The proposal has been sent to the Senate, where its passage would send it to Virginia Governor Terry McAuliffe for consideration.
The post Hemp Bill Approved by Virginia’s House of Delegates appeared first on The Joint Blog.
As we get further into 2015, state legislatures are convening all around the country and the issue of marijuana law reform is a hot topic in many of them. From full legalization to decriminalization to medical use, marijuana is being debated in state houses across the nation. A key component of making these reform efforts successful is the mobilization of citizens like yourself. Only so much can be done by top down lobbying and lawmakers often base their votes off of the will of their constituents.
To make this process as pain-free as possible, NORML has collected all of the currently pending legislation and provided tools for constituents to contact their elected officials in our Take Action Center. Bills currently pending in 2015 include:
- Federal: Members Of Congress Move To Exclude Hemp From the Controlled Substances Act
- Arizona: Measure Introduced To Defelonize Marijuana Penalties
- New York: Measure Introduced To Legalize Cannabis Commerce
- Delaware: Lawmakers To Debate Marijuana Decriminalization Measure
- New Mexico: Senate Lawmakers to Consider Decriminalizing Marijuana
- Kentucky: Medical Cannabis Legislation Filed In Both Chambers
- And many more!
You can view the full list of pending legislation here. This list is continually updated as new measures are introduced so be sure to keep checking back to see what legislation will be debated in your state this year. Be sure you take a moment of your time to use these action alerts to quickly and easily contact lawmakers in support of pending legislation in your state and share them with your friends and family!
Help us keep the GRASS in GRASSROOTS and together we will legalize marijuana nationwide.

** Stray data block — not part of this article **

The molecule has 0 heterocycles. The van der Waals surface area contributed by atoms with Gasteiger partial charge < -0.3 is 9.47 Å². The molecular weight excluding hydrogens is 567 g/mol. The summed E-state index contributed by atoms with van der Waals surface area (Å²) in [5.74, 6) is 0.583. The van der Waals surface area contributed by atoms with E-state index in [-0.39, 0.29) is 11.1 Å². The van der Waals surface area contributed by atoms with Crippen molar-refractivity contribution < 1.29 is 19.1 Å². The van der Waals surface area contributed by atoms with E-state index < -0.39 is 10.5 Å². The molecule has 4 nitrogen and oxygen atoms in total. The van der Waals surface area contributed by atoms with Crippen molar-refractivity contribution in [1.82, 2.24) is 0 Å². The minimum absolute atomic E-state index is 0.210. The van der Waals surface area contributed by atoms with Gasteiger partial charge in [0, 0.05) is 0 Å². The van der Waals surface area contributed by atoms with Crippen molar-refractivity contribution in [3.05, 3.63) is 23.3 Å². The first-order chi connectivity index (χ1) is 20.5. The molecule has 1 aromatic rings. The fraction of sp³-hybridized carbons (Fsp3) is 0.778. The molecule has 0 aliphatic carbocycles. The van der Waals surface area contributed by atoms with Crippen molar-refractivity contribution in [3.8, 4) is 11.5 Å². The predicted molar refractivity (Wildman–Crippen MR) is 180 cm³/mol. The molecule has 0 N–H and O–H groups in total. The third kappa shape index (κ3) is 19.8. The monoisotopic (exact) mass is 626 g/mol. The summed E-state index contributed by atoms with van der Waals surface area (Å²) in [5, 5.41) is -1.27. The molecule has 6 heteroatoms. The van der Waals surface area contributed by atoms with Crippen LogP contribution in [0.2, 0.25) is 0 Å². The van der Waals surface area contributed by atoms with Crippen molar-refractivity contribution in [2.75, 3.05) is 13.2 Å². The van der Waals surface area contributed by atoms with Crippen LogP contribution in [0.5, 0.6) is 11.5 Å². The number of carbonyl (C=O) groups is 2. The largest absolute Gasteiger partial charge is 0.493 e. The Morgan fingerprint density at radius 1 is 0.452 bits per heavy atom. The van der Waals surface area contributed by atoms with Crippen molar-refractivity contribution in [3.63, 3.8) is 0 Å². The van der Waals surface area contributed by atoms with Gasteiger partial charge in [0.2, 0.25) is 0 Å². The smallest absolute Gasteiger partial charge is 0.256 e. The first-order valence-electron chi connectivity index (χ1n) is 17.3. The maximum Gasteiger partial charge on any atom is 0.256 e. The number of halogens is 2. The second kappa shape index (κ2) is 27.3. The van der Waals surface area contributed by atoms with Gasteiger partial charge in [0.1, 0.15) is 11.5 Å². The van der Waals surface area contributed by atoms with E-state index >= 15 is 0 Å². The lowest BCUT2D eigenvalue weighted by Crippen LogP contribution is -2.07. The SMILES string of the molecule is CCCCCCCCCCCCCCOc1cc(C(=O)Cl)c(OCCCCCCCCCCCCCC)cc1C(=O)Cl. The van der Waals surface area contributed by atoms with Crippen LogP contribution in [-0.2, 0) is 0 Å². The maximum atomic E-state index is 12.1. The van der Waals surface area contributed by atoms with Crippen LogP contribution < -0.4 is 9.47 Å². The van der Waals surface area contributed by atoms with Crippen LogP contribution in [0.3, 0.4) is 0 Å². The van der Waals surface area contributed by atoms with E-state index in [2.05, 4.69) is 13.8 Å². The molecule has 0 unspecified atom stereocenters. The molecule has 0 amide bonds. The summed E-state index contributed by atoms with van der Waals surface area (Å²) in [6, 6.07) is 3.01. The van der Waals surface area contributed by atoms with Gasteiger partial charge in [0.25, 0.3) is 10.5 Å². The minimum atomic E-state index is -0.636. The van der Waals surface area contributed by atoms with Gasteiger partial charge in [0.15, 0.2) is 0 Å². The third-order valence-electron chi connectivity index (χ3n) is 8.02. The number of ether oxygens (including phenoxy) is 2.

A proposal to drastically alter Washington State’s medical cannabis law has been approved 11 to 2 by the Senate Health Care Committee, and is scheduled for a public hearing today at 3:30PM in the Senate Ways and Means Committee, where its passage will set it up for a full Senate vote.
If approved into law, Senate Bill 5052 would combine the medical and recreational cannabis systems, would shut down all currently operating medial cannabis dispensaries and would establish a patient database, requiring all patients who wish to receive arrest protection to submit to a mandatory registry (which has been opposed by activists in the state for years given it would require patients to put their name on a list admitting to a federal crime).
Recreational cannabis retail outlets would be given the opportunity to apply for a medical cannabis endorsement to demonstrate that they’re “knowledgeable in the medical use of marijuana”. The Liquor Control Board would be named to the Liquor and Cannabis Control Board, and would have the authority to determine the number of cannabis outlets throughout the state, as well as establish regulations for the cannabis industry.
Senate Bill 5052 would reduce the amount of cannabis a patient can cultivate from fifteen to six, and would reduce the amount they can possess from twenty four ounces to three. It would also require those in possession of cannabis concentrates to prove that it was purchased at a licensed cannabis retail outlet; if they can’t, they’ll receive a civil infraction (under seven grams), a misdemeanor (seven to twenty eight grams) or even a felony (over twenty eight grams).
The full text of the proposal can be found by clicking here.
The post Proposal to Drastically Alter WA’s Medical Cannabis Law Approved by Senate Committee appeared first on The Joint Blog.
In Washington State, physicians that specialize in medical cannabis often offer 1-year and 2-year recommendations to qualifying individuals, though don’t offer ones that last indefinitely (‘lifetime recommendations”). Many dispensaries throughout the state, in fact, will deny patients who have lifetime recommendations, claiming that it’s required for a recommendations to be renewed either yearly, or biyearly. This, however, just isn’t true. Lifetime recommendations are entirely legal in Washington State, which we confirmed through the state’s Department of Health.